My first experience with racism was when I was 6 years old.
This is about to be a real life situation.
Strap on your seat belts, people!
Let Me Fill You In
I always knew racism was something I would experience in my life. I don’t know if it’s a “growing up Black” thing when you just KNOW there will come a day when someone will point out how different you are in a manner of hate or if it’s a universal thing for everyone who is considered even a smidgen different in their society. But it’s just something I knew. My mom made sure I knew the history of Black people in America at a young age. Roots was one of my favorite movies growing up ((that’s partially why it’s a sub-name for my Monzis)). There’s a scene where Kizzy and her husband jumped the broom and I watched it ALL.THE.TIME. I watched that and The Five Heartbeats ((which taught a whole bunch of other life lessons…and Leon)).
If you don’t know what jumping the broom is… don’t be alarmed. See here and below.
If you don’t know what The Five Heartbeats is… be alarmed. I’m sad for you.
Your life is not complete. Stop reading this and go find a copy NOW!
Now, if Roots didn’t teach me about racism… then reading the first couple of chapters of The Autobiography of Malcolm X did. I didn’t read it when I was 6 but I definitely read it when I was waaayyy too young and I was terrified the KKK was going to show up in the hood in my upstate, NY backyard.
Seriously, dude. Terrified.
Either way, through books, movies, documentaries and a lot of first hand testimony from my grandmothers, I was a very serious child AND I knew racism was a very serious thing. I knew it was coming. It was just a matter of WHEN.
And WHEN came when I was 6.
I was at a, you guessed it, white friends house and we were running around like crazies. We were 6. That’s what we did. For some reason, I think her older brother was mad that we weren’t getting in trouble or something. I honestly don’t know. But then BAM. It happened. He said something about my blackness under his breath.
Now, I didn’t hear it. I, apparently, wasn’t ready. But my friend DID. She was 6 year old APPALLED. Needless to say, she told her mom and dad RIGHT THEN. Homeboy got a stern “talking to” and once they were done, they called me in. This was SUPER AWKWARD. 1. because I’m 6. 2. This is literally the first time I’ve had to deal with this. Why are you doing this to me? 3. What does one say to another person who just spit some hate out at you?! Why is this happening?!
As I made my way to their kitchen, I remembered all the movies I’d seen. I remembered all the stories I heard. I remembered Chicken George and I remembered Eddie Kane Jr. I realized this was my first moment with racism and it was going to be burned in my memory forever. I was a deep 6 year old. What can I say?
I went to the kitchen with my friend and I listened to her brother’s apology. A lot of life lessons happened in this moment as I see it in retrospect. Firstly, I had to accept myself for who God created me to be. I was Black. I couldn’t change that and shouldn’t have wanted to. Being black is awesome. I’m thankful my mom instilled that in me so I would never be ashamed of my skin color. If someone had a problem with who I was, I needed to speak up to get to the truth of the matter. Which was my next lesson: Speak up and speak truth. I hated the fact that I was put in this situation. If it was up to me, I would have pretended nothing happened. Classic Monz. But, because it was in my face and I was stuck there… I had to say words. I can’t remember what exactly was said. But I did say something. In whatever I did say… I forgave. This was my 3rd lesson. It wasn’t hard to forgive because I didn’t hear what he had to say in the first place and when you’re 6… you just forgive everybody because you love everyone. Love was my last lesson. While I didn’t know it, I had to choose to love everyone through it all. Up to this point, I hadn’t been over their house for very long and I wasn’t about to go home. I had a couple hours to go and love was the only thing that wouldn’t make dinner super awkies.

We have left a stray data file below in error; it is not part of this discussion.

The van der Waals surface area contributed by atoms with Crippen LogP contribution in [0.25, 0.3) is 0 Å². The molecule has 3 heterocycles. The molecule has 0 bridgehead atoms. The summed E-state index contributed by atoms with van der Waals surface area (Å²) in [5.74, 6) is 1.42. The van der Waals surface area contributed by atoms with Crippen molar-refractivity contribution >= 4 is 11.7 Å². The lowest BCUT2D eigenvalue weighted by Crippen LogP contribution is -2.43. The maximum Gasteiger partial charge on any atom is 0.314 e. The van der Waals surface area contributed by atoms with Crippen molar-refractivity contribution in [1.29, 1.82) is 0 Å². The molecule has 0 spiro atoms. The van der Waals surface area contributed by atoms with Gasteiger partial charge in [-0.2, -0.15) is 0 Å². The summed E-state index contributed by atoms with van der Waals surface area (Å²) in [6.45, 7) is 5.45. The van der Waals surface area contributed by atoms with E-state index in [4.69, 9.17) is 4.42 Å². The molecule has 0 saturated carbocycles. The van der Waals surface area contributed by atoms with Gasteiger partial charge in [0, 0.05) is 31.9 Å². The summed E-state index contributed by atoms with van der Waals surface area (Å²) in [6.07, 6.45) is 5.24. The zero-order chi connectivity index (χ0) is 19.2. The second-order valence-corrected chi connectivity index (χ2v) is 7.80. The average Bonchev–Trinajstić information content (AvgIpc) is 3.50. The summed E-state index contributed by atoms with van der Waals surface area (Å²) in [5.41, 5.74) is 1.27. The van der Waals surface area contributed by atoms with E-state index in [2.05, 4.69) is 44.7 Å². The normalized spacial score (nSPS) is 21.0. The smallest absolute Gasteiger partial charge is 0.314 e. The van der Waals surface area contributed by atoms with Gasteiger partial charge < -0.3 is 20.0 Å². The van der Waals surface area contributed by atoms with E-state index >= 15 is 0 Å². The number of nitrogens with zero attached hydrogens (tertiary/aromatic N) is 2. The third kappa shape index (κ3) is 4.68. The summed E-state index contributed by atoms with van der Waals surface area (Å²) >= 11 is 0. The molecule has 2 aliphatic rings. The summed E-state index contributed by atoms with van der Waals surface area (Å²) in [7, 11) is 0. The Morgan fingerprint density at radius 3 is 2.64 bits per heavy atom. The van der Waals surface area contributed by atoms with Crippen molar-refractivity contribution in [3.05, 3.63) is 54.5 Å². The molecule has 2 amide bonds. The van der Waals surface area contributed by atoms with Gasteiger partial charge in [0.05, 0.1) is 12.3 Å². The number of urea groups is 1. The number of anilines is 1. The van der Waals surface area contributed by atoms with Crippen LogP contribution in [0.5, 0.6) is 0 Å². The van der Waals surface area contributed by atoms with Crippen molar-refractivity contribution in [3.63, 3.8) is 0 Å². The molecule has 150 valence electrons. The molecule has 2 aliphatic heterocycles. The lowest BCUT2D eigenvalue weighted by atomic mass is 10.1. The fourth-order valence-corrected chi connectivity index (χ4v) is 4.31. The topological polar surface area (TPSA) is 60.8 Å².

And that was it. We talked. We hugged. Racism in the world was over. We all got to hop over rainbows and eat skittles. Yay.
The Big, Fat Elephant.
I don’t know where to go from here. Even thinking back to that day still makes me LOL and say, “what just happened?!” The big, fat elephant in the room called RACISM still exists, lest we forget and it still leads me to ask… ummm… WHAT JUST HAPPENED?!
We can’t deny that our society is built on inequality. Literally. BUILT. But when I hear the stories of police brutality, church shootings, racially motivated attacks, etc… I can’t help but think “Dude… can’t something let up for one second?!”
I’ve never experienced racism in bold ways as my grandparents or great grandparents did. But I think I still have that innate fear of what could happen just because I’m Black. What happens if I get pulled over? Where do my hands go? What am I allowed to say? Will I get pulled out the car, slammed to the ground, thrown in a jail cell and “commit suicide” while in custody?